Did you go to work for the family business?
No, I never did. When my dad died, my brother ran the business for a little while [and] my dad’s other properties outside of the West End, and then sold all the properties and got out of the business. He went to work for the State Street Bank and Trust Departments. He liquidated everything, and my mother lived off of the proceeds. That was pretty much the end of our family’s run in the real estate business.
Do you remember people’s reactions when they learned the City of Boston planned to tear down the West End?
Yes, I do. People were very sad. I know a lot of people didn’t want to leave. They were very happy living there. The government in that period of time declared certain areas slums, and one of the areas was the West End, but the people who lived there didn’t feel they were slums. It was a close-knit neighborhood. A lot of people were disturbed and heartbroken that they had to leave, get evicted.
What about the reimbursements families received for the City taking their land and/or business?
They did [get paid], but they took the land by a law called eminent domain that gives the government the right to do that, so I don’t think a lot of the people were compensated much for their property.
What memories of the West End do you still have?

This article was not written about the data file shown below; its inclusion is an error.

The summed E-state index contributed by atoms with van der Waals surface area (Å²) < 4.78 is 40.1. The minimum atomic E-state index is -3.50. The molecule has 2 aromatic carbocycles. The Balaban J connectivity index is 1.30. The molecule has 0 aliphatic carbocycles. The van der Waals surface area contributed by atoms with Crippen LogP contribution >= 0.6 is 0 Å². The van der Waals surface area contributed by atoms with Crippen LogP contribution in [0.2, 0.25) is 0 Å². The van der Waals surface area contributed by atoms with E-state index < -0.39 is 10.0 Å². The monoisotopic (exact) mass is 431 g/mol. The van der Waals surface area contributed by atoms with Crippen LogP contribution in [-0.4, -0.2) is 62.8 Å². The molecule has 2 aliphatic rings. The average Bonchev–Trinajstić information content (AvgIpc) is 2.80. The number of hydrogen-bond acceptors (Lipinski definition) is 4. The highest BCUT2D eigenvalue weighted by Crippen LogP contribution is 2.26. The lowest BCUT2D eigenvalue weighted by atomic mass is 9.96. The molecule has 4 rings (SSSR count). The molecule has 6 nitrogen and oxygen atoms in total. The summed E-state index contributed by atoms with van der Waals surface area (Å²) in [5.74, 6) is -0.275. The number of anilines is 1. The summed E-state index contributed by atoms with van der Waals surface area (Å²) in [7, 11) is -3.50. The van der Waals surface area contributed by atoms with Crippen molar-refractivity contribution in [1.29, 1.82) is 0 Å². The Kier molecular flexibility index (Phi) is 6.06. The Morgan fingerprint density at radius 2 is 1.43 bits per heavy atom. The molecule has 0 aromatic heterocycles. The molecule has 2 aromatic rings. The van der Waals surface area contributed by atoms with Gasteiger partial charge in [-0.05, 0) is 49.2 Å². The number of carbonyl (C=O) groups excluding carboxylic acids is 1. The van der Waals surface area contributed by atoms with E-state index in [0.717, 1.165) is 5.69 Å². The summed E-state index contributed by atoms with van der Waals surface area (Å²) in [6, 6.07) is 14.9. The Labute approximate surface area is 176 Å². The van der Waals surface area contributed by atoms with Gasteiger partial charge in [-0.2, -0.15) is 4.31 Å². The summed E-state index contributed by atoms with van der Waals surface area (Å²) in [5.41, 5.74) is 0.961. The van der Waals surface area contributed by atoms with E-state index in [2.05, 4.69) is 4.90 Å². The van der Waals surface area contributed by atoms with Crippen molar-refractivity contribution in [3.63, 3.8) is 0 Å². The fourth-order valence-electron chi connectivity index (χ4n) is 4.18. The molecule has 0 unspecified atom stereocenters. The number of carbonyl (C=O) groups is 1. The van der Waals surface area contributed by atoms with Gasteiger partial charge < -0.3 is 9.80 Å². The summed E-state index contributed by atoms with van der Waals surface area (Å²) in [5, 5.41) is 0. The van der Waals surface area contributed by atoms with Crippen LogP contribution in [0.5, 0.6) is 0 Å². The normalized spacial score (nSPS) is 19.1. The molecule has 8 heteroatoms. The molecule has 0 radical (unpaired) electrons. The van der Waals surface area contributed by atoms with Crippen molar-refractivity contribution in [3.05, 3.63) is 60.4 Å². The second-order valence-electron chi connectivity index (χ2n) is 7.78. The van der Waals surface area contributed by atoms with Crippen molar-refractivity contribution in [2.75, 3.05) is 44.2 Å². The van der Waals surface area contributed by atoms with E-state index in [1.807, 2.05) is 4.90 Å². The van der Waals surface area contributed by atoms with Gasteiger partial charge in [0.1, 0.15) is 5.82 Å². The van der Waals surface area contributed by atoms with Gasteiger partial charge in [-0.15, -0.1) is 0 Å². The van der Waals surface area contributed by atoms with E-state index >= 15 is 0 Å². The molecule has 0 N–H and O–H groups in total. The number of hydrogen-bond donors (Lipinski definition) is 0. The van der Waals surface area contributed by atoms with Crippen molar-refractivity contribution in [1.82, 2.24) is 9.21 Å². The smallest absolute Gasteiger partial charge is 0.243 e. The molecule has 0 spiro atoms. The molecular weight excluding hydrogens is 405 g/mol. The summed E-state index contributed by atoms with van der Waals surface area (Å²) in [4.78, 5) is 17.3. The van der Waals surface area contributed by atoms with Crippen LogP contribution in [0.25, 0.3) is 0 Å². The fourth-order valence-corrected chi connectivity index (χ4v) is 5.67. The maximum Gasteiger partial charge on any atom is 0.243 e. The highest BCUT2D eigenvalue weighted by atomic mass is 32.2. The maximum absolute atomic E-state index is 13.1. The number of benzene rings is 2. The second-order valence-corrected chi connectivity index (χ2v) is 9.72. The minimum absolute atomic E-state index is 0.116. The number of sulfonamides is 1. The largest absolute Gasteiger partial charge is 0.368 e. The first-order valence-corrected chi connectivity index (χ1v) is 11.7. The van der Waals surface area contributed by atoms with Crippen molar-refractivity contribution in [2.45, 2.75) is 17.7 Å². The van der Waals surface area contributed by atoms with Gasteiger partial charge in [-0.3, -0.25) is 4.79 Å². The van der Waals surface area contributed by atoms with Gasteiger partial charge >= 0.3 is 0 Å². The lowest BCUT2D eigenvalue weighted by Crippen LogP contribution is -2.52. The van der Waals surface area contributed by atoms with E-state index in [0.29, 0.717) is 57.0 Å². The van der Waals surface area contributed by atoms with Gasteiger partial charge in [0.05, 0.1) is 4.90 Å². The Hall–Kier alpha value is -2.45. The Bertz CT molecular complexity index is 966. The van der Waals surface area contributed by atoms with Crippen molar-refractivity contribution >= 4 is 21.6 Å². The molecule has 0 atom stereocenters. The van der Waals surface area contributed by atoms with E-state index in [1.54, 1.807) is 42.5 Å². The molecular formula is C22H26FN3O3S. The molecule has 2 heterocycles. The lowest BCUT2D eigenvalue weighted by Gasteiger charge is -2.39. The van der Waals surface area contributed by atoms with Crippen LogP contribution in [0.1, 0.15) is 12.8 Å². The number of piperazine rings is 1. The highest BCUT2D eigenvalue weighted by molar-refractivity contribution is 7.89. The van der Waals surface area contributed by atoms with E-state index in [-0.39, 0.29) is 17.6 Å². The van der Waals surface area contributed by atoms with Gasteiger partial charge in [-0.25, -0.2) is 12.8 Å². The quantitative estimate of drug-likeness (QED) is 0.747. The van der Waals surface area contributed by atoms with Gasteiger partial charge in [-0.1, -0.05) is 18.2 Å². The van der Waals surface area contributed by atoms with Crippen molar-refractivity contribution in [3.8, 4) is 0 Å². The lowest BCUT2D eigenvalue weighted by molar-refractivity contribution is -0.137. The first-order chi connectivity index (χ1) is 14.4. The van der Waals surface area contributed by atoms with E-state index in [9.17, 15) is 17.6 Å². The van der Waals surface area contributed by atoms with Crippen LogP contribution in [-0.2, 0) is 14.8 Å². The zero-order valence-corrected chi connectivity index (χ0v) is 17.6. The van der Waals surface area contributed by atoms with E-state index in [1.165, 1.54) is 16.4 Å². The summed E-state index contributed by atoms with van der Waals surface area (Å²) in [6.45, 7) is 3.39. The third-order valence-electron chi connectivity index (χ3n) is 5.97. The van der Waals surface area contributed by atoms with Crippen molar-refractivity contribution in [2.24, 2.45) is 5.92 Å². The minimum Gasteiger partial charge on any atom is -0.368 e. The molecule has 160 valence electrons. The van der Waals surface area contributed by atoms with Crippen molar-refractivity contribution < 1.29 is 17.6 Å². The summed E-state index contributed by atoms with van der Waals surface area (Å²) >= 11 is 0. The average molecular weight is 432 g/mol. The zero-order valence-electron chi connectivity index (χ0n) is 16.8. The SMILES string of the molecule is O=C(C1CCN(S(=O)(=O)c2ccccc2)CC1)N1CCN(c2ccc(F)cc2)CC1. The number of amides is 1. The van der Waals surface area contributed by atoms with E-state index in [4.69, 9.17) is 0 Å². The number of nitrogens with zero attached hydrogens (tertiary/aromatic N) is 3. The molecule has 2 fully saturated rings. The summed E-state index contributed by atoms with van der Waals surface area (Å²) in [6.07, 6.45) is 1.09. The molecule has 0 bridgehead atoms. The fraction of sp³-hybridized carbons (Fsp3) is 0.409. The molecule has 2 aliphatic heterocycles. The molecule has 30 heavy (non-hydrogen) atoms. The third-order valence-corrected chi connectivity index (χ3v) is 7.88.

When I was a little boy, it was a little bit scary because you know you’re young—five or six years old—and there’s all big buildings there, and a lot of kids hanging on the corners, but I did like the streets.
What do you remember of the businesses?
There were a lot of mixed-use properties. There’d be a store in front and two or three apartments above, and all of the apartments in the West End were “cold water flats,” which means they had no central heat. The way they’d get their heat was through the stove in the kitchen. They got their hot water from a tank in the kitchen that heated the water.
There were a lot of what they call smoke shops and pharmacies and soda fountains—which you don’t see too much of today—cleaners and eat-in-restaurants. On Leverett Street where my dad’s office was, there were different types of businesses. There was a fellow who rented from my dad who sold shoe bindings where the shoemakers sold supplies. There was a printing store, and on the corner of Cotting and Leverett Street there was a bakery. There was a lot of different small business stores. There [were] a couple of bars on Leverett Street and a couple of jewelry stores, so it was different. It was a nice neighborhood. It certainly wasn’t a high crime neighborhood. The people there were lower income people, but still it was a nice neighborhood. Everybody knew each other. There’s a book written about it—I took it when I went to college—called Urban Villagers.